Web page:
One thing very much in Smashwords’ favor is that the barriers to use them are very low. All you need is a doc file and a bright person to pay attention to quality control as you work through your conversion. They make metadata management simple.
What might give big authors pause about using Smashwords is that they distribute DRM-free (although the retailers listed above will be adding their own unless the publisher tells them not to) and that they depend on trust. Each retailer selling Smashwords titles has the content file and the metadata file in their possession and the sales reporting cannot effectively be audited.
But whether or not Smashwords is everybody’s solution, they certainly are establishing that pure automated ebook conversion and distribution services are worth 15% of what is collected from the consumer or from the intermediary selling to the consumer.
Smashwords is already pretty big and growing fast. They have 18,000 titles on offer from 8,000 different authors and publishers at the moment and Coker says they’ve added 2,500 titles in the past 30 days!
And I can personally attest to the fact that Smashwords has some books people will want. I found a title on iBooks called “A Year in Mudville” about the Mets first season — baseball history being a subject I know well and read broadly — which is terrific. It is well-researched, well-written, and well-edited. I found some presentation glitches (type fonts changing for no apparent reason) and pointed them out to Coker. He showed them to the author who then corrected the file. (The glitches didn’t interfere with reading the book at all.) And that book was priced at $8.99 on iBooks, which means the author was getting $5.40 from the sale! Look at that against the chart in my prior post! On a $9 list-price ebook, the author would be getting $1.125 from a wholesale publisher and $1.575 from an agency publisher at 25% royalty; $1.80 and $2.52 at 40%. (And, assuming they did an Amazon deal separately and could meet the restrictions required for the 70% royalty, that author would be getting $6.30 for each sale on Kindle!)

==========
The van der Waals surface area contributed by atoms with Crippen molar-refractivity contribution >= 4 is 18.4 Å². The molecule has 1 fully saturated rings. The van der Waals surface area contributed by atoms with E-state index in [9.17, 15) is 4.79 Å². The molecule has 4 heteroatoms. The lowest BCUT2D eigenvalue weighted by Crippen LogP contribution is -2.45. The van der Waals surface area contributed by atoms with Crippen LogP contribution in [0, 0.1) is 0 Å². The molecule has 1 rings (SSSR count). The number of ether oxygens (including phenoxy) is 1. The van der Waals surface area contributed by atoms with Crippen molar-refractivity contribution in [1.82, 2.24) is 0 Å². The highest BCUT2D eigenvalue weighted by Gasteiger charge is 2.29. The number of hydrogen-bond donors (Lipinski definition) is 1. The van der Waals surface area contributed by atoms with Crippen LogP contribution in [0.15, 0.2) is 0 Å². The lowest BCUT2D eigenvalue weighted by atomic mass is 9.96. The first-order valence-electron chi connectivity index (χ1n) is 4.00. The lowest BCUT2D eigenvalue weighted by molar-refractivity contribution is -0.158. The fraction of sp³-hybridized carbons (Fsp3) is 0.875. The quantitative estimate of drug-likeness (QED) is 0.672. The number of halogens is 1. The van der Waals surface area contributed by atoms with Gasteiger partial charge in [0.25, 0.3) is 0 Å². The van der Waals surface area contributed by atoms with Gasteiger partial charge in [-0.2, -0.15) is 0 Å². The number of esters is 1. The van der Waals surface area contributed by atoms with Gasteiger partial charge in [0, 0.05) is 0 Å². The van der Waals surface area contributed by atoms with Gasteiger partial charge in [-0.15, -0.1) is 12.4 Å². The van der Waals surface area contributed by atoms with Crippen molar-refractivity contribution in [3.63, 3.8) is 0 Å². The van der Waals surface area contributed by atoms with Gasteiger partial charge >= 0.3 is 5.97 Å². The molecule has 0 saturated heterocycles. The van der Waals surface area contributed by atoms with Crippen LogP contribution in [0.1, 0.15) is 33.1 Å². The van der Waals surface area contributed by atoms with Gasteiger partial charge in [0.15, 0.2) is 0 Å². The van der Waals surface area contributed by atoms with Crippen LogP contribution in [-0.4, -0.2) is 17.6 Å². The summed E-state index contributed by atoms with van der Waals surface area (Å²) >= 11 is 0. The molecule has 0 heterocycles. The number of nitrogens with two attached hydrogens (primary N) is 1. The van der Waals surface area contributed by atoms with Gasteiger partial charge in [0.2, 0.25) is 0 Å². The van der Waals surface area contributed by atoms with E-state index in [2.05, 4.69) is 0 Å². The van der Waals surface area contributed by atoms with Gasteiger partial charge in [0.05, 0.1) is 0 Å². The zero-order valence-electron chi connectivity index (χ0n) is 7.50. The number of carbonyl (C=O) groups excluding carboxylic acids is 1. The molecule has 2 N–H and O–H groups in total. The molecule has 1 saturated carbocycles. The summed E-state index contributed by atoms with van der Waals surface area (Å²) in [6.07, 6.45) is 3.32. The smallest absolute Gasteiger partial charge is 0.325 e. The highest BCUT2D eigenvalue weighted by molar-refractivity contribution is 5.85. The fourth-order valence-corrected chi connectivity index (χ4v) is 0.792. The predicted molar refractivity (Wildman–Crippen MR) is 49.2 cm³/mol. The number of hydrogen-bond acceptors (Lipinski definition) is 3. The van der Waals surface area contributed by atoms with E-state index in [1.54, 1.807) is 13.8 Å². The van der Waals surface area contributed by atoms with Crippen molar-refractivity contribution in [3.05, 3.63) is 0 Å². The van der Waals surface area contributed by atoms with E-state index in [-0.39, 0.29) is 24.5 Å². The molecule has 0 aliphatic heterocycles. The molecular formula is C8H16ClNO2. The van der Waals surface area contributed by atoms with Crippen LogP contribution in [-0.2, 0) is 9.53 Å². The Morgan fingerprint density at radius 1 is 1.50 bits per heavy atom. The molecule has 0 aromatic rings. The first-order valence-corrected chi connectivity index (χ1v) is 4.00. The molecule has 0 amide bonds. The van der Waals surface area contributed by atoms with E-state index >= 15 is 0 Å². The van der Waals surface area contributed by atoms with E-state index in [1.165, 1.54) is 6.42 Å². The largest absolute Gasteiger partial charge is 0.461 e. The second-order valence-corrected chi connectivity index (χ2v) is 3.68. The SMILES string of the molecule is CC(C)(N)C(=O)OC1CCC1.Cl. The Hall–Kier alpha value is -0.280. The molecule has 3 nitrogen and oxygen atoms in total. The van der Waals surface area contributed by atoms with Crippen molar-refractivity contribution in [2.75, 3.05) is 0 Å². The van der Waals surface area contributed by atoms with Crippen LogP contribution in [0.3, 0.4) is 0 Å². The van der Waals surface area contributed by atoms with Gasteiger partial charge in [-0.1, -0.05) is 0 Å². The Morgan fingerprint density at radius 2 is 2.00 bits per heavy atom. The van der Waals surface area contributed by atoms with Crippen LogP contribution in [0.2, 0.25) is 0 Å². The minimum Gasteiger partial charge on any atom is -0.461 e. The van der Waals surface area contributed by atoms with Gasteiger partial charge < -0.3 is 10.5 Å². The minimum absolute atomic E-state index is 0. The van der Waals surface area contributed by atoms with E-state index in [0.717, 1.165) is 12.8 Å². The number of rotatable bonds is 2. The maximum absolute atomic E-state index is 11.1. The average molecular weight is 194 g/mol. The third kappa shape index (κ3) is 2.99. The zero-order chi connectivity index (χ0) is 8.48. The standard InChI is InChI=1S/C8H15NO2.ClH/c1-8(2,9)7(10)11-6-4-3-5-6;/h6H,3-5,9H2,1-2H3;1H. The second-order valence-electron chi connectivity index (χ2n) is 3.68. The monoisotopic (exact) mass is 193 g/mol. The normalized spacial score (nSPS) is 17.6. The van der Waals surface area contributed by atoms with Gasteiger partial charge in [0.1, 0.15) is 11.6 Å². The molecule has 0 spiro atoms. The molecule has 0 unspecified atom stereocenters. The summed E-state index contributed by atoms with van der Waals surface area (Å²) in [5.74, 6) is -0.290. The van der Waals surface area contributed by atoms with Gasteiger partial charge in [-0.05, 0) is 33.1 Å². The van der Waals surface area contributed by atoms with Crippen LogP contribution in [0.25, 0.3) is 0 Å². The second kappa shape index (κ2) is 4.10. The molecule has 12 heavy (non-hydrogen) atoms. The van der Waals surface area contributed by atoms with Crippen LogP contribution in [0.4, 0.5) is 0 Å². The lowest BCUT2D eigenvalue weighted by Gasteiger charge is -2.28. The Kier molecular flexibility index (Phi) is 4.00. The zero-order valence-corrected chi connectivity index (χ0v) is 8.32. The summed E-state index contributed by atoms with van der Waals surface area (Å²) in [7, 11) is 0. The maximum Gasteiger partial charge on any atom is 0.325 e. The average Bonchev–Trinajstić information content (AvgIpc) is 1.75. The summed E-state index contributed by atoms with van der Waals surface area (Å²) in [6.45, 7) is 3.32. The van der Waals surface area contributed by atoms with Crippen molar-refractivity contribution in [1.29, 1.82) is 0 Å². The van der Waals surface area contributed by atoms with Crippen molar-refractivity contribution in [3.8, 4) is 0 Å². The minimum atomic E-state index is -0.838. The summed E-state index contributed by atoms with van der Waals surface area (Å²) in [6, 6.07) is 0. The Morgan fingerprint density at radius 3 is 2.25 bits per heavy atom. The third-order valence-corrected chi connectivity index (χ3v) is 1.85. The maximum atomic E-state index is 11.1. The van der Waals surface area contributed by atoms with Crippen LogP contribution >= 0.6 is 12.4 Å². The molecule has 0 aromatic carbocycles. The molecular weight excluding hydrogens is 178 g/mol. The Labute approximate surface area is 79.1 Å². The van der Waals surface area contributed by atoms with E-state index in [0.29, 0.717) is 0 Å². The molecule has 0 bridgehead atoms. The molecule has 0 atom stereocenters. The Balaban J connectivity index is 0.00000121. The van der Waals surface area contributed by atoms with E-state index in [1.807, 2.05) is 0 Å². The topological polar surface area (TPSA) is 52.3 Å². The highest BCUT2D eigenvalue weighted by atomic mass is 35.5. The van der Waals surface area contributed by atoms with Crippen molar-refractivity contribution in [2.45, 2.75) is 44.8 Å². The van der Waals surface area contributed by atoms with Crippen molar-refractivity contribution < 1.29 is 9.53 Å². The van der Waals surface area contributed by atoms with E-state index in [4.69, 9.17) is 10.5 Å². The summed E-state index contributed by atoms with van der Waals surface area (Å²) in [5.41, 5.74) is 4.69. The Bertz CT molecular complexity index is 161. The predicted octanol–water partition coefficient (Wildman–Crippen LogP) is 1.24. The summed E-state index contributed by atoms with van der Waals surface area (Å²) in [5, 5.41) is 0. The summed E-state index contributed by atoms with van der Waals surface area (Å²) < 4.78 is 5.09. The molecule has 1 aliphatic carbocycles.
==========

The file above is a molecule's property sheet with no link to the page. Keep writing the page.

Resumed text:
At per-unit revenues from ebook sales anywhere from 2.5-to-6 times what they could get from a publisher, and ebook sales rising inexorably as a percentage of total sales, authors and their agents are ultimately going to be doing their math against this option for each new book they have to offer. Some may be doing it already.
There are a few things publishers can tell authors to try to keep them from jumping.
1. “Don’t forget: we give you an advance!” That is the first, and for many authors the most powerful, argument. Agents like advances too, so they’re likely to be sympathetic to the publishers’ point here. But, of course, with that advance comes the publisher’s claim to more than half of what would otherwise be the author’s ebook profits.